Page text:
It's impossible to improve upon a Slyman's corned beef sandwich, long the king of the category in a town full to the rafters with worthy subjects. Same goes for Dynomite burgers, the two-fisted beef bombs conceived and dispensed by mega-operator Zack Bruell. But two new restaurants prove that even the best concepts can be improved upon if we use a little imagination.
It's been two years since Bruell transformed an overlooked kiosk in the heart of Playhouse Square into Dynomite Burgers, the chef's take on the wildly popular Shake Shack concept out of New York. Like that model, Cleveland's version succeeded thanks to a straightforward game plan that sticks to gourmet burgers, dogs, fries and shakes. The beer and wine kicker is a nice bonus.
But Dynomite downtown, owing to its alfresco address, is closed for a good chunk of the year. And when it is open, the seating is limited to whatever you can find in the plaza. Oh, and if it's raining, you're pretty well screwed.
That's why we're already big fans of Dynomite Uptown, which opened this spring in University Circle. Set in the home of the short-lived Beer Cellars, the bustling restaurant offers plenty of seating — both indoors and out. It also is full-serve, meaning staffers do all the standing around while diners focus on kicking back with friends and an adult beverage.
If those were the only enhancements we'd be tickled, but they only scratch the surface. The most dramatic improvement comes by way of the menu, a roster that nearly doubled in size thanks to a larger kitchen than at the original. Parallax fans will appreciate the new sushi section, an unfussy selection of popular twist-ups like the salmon-avocado roll ($8.50) and the Dragon Roll ($12), made with tempura shrimp and crab salad, as well as a trim assortment of nigiri.
Also greatly upgraded is the drinks section, which jumps from a handful of beer and wine choices downtown to a full-bar menu uptown. Beer drinkers have their pick from roughly 25 well-chosen options, including eight draft crafts. Wine by the glass pours soar to 14, with a nice selection of sushi-friendly bubbles, rose and whites, and burger-appropriate reds. Cocktails and even sake are now part of the mix.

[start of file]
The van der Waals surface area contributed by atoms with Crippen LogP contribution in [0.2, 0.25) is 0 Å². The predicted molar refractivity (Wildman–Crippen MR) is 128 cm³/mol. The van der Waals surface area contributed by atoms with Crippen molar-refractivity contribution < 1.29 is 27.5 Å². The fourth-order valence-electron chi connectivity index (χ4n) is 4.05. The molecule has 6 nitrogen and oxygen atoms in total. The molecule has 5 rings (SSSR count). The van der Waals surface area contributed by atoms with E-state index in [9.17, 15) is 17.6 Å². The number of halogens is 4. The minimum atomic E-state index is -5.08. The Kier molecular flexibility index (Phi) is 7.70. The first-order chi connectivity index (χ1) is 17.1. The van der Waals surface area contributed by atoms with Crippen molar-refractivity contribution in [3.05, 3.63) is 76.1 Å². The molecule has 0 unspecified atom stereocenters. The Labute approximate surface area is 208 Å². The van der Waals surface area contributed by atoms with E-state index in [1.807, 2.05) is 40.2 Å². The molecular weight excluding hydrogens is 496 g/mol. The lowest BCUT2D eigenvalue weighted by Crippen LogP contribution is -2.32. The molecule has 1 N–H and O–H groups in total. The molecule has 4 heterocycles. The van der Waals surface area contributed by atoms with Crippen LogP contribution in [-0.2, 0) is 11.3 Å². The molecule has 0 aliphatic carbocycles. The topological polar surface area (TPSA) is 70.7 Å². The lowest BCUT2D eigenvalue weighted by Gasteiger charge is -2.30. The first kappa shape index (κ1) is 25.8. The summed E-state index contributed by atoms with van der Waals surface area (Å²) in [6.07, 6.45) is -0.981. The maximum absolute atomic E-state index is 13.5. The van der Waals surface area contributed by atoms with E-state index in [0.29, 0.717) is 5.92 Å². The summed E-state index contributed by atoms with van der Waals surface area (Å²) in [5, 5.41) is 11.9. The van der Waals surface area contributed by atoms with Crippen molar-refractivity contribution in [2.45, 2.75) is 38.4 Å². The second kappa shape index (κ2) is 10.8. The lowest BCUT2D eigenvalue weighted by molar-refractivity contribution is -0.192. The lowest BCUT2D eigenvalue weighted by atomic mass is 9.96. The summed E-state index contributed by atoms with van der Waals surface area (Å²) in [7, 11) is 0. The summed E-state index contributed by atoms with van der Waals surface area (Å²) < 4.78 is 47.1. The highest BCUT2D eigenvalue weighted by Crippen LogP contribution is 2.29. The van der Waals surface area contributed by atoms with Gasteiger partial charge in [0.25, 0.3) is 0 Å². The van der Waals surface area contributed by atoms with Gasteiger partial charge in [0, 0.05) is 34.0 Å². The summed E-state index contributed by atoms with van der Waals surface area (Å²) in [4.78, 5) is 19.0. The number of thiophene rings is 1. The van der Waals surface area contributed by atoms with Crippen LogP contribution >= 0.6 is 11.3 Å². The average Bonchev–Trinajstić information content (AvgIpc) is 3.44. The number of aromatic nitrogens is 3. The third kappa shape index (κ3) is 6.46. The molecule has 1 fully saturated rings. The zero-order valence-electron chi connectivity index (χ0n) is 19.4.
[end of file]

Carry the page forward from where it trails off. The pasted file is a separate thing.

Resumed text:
When it comes to the American side of the menu, the new eatery stays true to its roots, with the same gathering of juicy burgers ($8-$10) in soft buns named after each and every one of Bruell's countless restaurants.
As for Slyman's, the only way we can think of to improve a Slyman's corned beef sandwich is to pair it with a nice Irish ale. That's now possible thanks to the brand new Slyman's Tavern in Independence. That it took 50 years for that to happen is a lamentable stretch of Cleveland history.
If you married the original Slyman's with a sports bar, this is pretty much what would come out the other end. A large bar, a sea of flat-screen TVs and seating for 150 guests immediately sets this spot apart from the small, frenetic deli near downtown. But the sandwiches, those melt-in-your-mouth mountains of tender shaved beef on butter-soft rye, are a dead ringer for the ones we grew up struggling to finish.
Here the pace is slower, with diners encouraged to kick back, have a drink, an appetizer, maybe stick around to see how the Tribe game comes out. A fold-away wall and ceiling of glass open up on nice days, transforming an indoor space into an outdoor one. It's a great spot to enjoy a pub snack like the Slyman's Fries ($8.99), a Cleveland-style poutine with crispy crinkle-cut fries gilded with chip-chopped corned beef, melted Swiss cheese sauce and green onions. It's as good as it sounds. Another starter piles that beef and Swiss atop crispy potato latkes ($8.99).
If you can pry your mitts off the dreamy corned beef sandwiches, which are available in full- and light-meat versions ($13.99/$9.99), consider the pastrami. The smoky, peppery, fat-ringed folds of beef ($13.99/$9.99) have loads more flavor than their deli counter counterpart. Even better, order the pastrami Reuben ($15.49/$11.49) and that beef will come on butter-griddled bread with melted Swiss and kraut. On the lighter side is the popular Tavern Club ($12.99), a layered stack of smoked turkey, bacon, cheese, lettuce, tomato and mayo.
There's a decent selection of beers by the bottle, but the 16 tap handles are largely wasted on mega brews save for a lone Great Lakes. There's a handful of passable wines by the glass and bottle too, if that's what you're into. My suggestion is to nab a pint of the Smithwick's ($4), grab a fistful of sandwich, and praise the progress that made that pairing possible.
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